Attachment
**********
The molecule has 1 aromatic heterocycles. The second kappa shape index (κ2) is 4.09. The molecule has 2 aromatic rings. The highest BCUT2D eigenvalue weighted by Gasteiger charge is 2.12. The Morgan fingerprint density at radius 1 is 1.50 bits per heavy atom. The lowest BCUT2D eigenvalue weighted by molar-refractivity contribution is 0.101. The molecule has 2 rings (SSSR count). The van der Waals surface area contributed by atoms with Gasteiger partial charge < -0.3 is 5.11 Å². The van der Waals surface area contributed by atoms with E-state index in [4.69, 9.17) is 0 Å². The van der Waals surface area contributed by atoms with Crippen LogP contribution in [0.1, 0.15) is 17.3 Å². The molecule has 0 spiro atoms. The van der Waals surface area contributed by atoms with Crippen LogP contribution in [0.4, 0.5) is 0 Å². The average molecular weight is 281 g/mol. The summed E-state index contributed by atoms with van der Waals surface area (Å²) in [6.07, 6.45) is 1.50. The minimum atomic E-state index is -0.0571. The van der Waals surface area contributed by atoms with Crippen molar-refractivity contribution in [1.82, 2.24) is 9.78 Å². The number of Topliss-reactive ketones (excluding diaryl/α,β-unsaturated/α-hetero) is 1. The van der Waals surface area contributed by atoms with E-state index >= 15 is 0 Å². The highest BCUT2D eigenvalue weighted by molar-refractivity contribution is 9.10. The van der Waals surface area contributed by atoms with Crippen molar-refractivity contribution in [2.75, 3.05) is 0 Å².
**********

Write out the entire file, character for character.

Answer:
The molecule has 1 aromatic heterocycles. The second kappa shape index (κ2) is 4.09. The molecule has 2 aromatic rings. The highest BCUT2D eigenvalue weighted by Gasteiger charge is 2.12. The Morgan fingerprint density at radius 1 is 1.50 bits per heavy atom. The lowest BCUT2D eigenvalue weighted by molar-refractivity contribution is 0.101. The molecule has 2 rings (SSSR count). The van der Waals surface area contributed by atoms with Gasteiger partial charge < -0.3 is 5.11 Å². The van der Waals surface area contributed by atoms with E-state index in [4.69, 9.17) is 0 Å². The van der Waals surface area contributed by atoms with Crippen LogP contribution in [0.1, 0.15) is 17.3 Å². The molecule has 0 spiro atoms. The van der Waals surface area contributed by atoms with Crippen LogP contribution in [0.4, 0.5) is 0 Å². The average molecular weight is 281 g/mol. The summed E-state index contributed by atoms with van der Waals surface area (Å²) in [6.07, 6.45) is 1.50. The minimum atomic E-state index is -0.0571. The van der Waals surface area contributed by atoms with Crippen molar-refractivity contribution in [1.82, 2.24) is 9.78 Å². The number of Topliss-reactive ketones (excluding diaryl/α,β-unsaturated/α-hetero) is 1. The van der Waals surface area contributed by atoms with E-state index >= 15 is 0 Å². The highest BCUT2D eigenvalue weighted by molar-refractivity contribution is 9.10. The van der Waals surface area contributed by atoms with Crippen molar-refractivity contribution in [2.75, 3.05) is 0 Å².